French Riviera, Provence-Alpes-Côte d´Azur, France

Eleven months and four seasons in the French Riviera plus altogether 1,5 years in France and still not fed up. Like Hong Kong and Brazil, France is one of the countries we are likely to return.

If you are heading to the South of France and wondering what would be the best time to go, we recommend spring (March-June) when the area is less crowded and windy. Summer is nice, but there are far too many people. Beaches are jam-packed and traffic can be chaotic.

Marseilles is not only soap

We started our Provence-Alpes-Côte d’Azur tour from Marseilles. Many French people dream of living at least one year in this lively port city. There are a lot of immigrants which is why the city is also called “Ville arabe”, Arabic city. Some parts of the city look like bazaars with street markets and rubbish all around. The city is not particularly clean, but it sure is lively.

Marseilles is a sunny city, but when the wind was blowing, we really had to concentrate in keeping our feet on the ground. Nice is different with its own micro climate. It is open to the sea, but protected from the wind by surrounding hills. In general, the climate in the Riviera is mild even in winter. In December some people were taking sunbaths and even swimming when the rest of France was shivering in the cold.

Nice is nice

Marseilles and Nice could not be any different. One is loved by the French and the other by tourists. Nice is considered posh by many French people, but tourists love it, obviously because of its climate. There are lots of flights from all over Europe to the tiny airport.

In Nice we rented an apartment with Päivi’s parents. The city is very touristy all year round and does not feel very French at all, in fact, but rather like an Italian city. The famous beach boulevard, Boulevard des Anglais, is perfect for walking or jogging. On Sundays everybody is there to see and be seen.

Public transportation in Nice area is functional. There are frequent bus connections to all neighbouring cities including Monaco and Menton. A single trip costs one euro whatever the distance. Moreover, when going eastwards, there are superb views over the Mediterranean sea. Little towns follow one another and are worth a hop-on-hop-off bus tour. Päivi especially enjoyed Saint-Jean Cap Ferrat, where you can hike around the small peninsula.

Toulon is the Mediterranean base of the French Navy

From Nice we moved on to Toulon where we stayed the following nine months helping our friend Patrice with his renovation work, and writing books. We finished two manuscripts, a thriller called Back door (Takaportti in Finnish) which will come out on the 29th of September and a book on couple relationships called Happy Together (Onnelliset yhdessä) for which we are looking for a publisher if we choose not to publish it ourselves. Both books are in Finnish.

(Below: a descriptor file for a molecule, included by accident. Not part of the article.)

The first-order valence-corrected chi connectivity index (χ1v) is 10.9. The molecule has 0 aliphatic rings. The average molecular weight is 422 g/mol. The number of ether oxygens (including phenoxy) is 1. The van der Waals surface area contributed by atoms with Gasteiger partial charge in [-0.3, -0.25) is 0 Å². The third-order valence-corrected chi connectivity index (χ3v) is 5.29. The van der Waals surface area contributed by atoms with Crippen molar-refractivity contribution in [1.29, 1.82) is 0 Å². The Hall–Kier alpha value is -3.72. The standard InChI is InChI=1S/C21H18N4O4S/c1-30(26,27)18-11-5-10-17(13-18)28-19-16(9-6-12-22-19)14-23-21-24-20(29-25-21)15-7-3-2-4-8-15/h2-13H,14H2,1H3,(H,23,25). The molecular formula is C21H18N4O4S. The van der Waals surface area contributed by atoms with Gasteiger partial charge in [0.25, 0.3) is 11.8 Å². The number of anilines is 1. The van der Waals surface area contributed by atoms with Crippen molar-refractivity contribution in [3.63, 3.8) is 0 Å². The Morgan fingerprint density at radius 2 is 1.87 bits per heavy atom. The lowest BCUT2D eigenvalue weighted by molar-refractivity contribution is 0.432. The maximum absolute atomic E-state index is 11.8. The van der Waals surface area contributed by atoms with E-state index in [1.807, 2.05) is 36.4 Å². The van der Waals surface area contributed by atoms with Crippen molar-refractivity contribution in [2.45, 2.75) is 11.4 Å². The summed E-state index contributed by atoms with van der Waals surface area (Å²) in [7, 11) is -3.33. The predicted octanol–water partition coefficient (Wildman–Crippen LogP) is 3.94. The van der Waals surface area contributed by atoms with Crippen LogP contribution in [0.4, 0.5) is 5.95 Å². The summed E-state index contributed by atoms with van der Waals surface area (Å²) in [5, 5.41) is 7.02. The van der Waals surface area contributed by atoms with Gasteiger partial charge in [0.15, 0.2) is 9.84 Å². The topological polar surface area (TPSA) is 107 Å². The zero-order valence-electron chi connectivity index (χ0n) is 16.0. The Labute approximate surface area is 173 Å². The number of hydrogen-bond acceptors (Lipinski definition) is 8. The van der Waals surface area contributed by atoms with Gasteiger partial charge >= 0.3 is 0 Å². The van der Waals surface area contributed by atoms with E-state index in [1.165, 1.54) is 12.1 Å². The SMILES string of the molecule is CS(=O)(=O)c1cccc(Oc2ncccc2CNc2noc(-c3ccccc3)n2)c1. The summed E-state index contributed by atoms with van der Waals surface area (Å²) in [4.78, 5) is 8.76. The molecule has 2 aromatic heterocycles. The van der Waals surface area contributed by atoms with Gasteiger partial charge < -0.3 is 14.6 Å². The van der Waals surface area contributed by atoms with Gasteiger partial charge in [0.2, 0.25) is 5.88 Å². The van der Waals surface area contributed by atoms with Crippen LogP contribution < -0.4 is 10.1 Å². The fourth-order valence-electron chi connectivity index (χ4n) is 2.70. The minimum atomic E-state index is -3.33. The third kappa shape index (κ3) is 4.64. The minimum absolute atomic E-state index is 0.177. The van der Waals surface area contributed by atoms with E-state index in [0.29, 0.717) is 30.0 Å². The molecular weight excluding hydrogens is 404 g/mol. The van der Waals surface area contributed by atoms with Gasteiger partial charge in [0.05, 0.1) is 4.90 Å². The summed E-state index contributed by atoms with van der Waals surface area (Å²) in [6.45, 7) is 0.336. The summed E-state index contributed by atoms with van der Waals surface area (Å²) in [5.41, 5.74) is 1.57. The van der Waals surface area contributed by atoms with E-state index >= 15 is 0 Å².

Toulon has a more French feeling to it compared to Nice. Some people think it is not part of the wealthy Riviera despite its geographical location in the area. There are a lot of unemployed people and immigrants from Africa. The city is not snobbish but a perfectly ordinary French city that just happens to be on the Mediterranean coastline. Toulon hosts the French Mediterranean navy with some huge war ships including their crown jewel: the aircraft carrier Charles de Gaulle.

Doing this and that

We enjoyed daily walks to the nearby mountain, Mont Faron, which is peaceful all year round. The French seem to appreciate more beaches than mountains. There are numerous little paths and roads circulating the mountain so we could select a different route every time. There is also a nice picnic area on top, in a pine tree forest. Cars are the only nuisance. Even when going for a hike, the French have a compulsary need to use their precious tin cans. Apart from walks we had lazy days cooking, washing dishes, watching films, reading and playing computer games.

The weather was sunny most of the year. In winter it sometimes got bitingly cold because of the Mistral wind that is blowing from the The Rhône valley. Springtime was cool and summer warm and dry. There is very little rain, but the wind is quite often strong, sometimes more than 100 km/h, which is rather annoying. Houses are howling and banging because insulation is not particularly well done.

Climate change has effected area which can be seen on the beaches. There are poisonous jellyfish and sometimes swimming is prohibited. Pollution in the city is occasionally quite high, especially on work days when everybody is rushing to work by car. We lived in the city centre and it took a while to get used to the noise and pollution. Now we are heading to discover some smaller cities with a bit less traffic and noise. Perhaps after some more silent times we will long back.

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